Soil Functional Biodiversity and Ecosystem Services, a Transdisciplinary Approach
1-10-2011 – 30-9-2014

Soil functions and ecosystem services
Sustainable agriculture and forestry

Parties involved:

The main objectives of SUSTAIN are (i) to understand how reduced tillage systems, as compared to conventional tillage systems, impact soil functional biodiversity and soil functions such as soil structural maintenance, organic matter and nutrient cycling, water regulation, filtering and pest regulation; (ii) to quantify the consequences of reduced tillage systems on the soil ecosystem services of food production and GHG mitigation, (iii) to investigate the socio-economic sustainability of reduced tillage systems, (iv) to develop and disseminate tools as soil disturbance indicators, system sustainability evaluation. SUSTAIN brings together a broad spectrum of expertise in soil biology, soil physic, soil chemistry and agronomy as well as tools for integrated soil ecosystem analysis. This expertise is combined with the economic and social evaluation of services provided by soil biodiversity. Such trans-disciplinarity in integrating soil sciences and social and economic aspects is novel when assessing the impact of reduced tillage systems. The study will be conducted in France and the Netherlands in order i) to compare data from two European countries strongly interested in the development and evaluation of reduced-tillage systems, ii) to exchange and enhance the skills of the respective research groups. Moreover, the complementarity of the experimental sites will allow the assessment of many soil services under contrasting conditions and help to derive generic soil quality indicators. SUSTAIN will combine the use of field experiment and desk study as it will be based on the analysis of new data recorded during the project, combined with assessment of existing datasets already recorded by each team (since 10 years for France, 3 years for the Netherlands). The combination of new and existing data sets will allow for a broader perspective, reflecting different time scales. Tasks will be carried out at different experimental field sites and through regional farm networks, which allows for the integration of studies carried out under controlled experimental conditions versus on farm conditions, different geographical levels such as site, regional, national (France, Netherlands) and cross-national scales. This set-up also facilitates the dissemination of knowledge and best practices among relevant stakeholders, from farmers to policy makers at national and European levels.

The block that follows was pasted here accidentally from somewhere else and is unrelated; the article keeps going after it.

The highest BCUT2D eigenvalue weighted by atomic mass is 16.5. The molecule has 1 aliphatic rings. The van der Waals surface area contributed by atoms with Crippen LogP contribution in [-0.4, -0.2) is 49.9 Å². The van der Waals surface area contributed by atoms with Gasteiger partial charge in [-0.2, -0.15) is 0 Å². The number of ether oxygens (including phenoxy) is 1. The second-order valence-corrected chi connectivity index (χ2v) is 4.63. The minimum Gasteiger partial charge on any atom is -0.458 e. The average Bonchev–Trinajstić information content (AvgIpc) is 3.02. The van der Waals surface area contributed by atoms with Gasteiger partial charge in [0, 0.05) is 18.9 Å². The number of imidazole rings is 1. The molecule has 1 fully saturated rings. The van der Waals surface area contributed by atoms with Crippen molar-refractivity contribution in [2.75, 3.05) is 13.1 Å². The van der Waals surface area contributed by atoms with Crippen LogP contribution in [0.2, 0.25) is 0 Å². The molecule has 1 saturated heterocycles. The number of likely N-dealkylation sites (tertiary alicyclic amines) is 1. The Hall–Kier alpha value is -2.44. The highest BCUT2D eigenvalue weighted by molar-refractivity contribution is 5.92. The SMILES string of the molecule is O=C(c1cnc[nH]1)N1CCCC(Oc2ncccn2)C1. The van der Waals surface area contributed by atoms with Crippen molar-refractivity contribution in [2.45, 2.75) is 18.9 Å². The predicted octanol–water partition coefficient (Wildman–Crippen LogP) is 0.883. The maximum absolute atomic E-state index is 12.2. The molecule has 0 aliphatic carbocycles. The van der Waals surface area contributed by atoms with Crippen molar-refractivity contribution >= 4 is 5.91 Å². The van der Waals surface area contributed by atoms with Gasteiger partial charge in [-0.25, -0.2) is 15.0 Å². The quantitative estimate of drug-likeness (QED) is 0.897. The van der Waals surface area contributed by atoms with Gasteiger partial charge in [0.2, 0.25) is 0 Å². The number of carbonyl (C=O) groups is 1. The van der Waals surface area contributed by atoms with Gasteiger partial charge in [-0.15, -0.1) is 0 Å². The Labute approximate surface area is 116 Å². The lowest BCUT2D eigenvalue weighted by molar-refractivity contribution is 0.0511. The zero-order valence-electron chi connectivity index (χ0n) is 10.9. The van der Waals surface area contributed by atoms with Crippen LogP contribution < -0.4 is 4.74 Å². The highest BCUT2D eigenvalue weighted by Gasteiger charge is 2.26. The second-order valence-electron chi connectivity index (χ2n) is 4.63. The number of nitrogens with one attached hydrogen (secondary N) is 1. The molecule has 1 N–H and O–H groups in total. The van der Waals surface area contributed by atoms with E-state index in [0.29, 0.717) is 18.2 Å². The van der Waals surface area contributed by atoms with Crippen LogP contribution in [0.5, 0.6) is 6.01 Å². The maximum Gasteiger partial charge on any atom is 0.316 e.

Research coordinator SUSTAIN: Dr Daniel Cluzeau, University of Rennes, France

SUSTAIN will work in cooperation with the ECOSOM project.

Project Deliverables

Peer-reviewed publications

Crittenden, S., Eswaramurthy, T., de Goede, R., Brussaard, L. and Pulleman, M. (2014). Effect of tillage on earthworms over short- and medium-term in conventional and organic farming. Applied Soil Ecology, 83, pp.140-148.

Crittenden, S., Huerta, E., de Goede, R. and Pulleman, M. (2015). Earthworm assemblages as affected by field margin strips and tillage intensity: An on-farm approach. European Journal of Soil Biology, 66, pp.49-56.

Pulleman, M., Creamer, R., Hamer, U., Helder, J., Pelosi, C., Pérès, G. and Rutgers, M. (2012). Soil biodiversity, biological indicators and soil ecosystem services—an overview of European approaches. Current Opinion in Environmental Sustainability, 4(5), pp.529-538.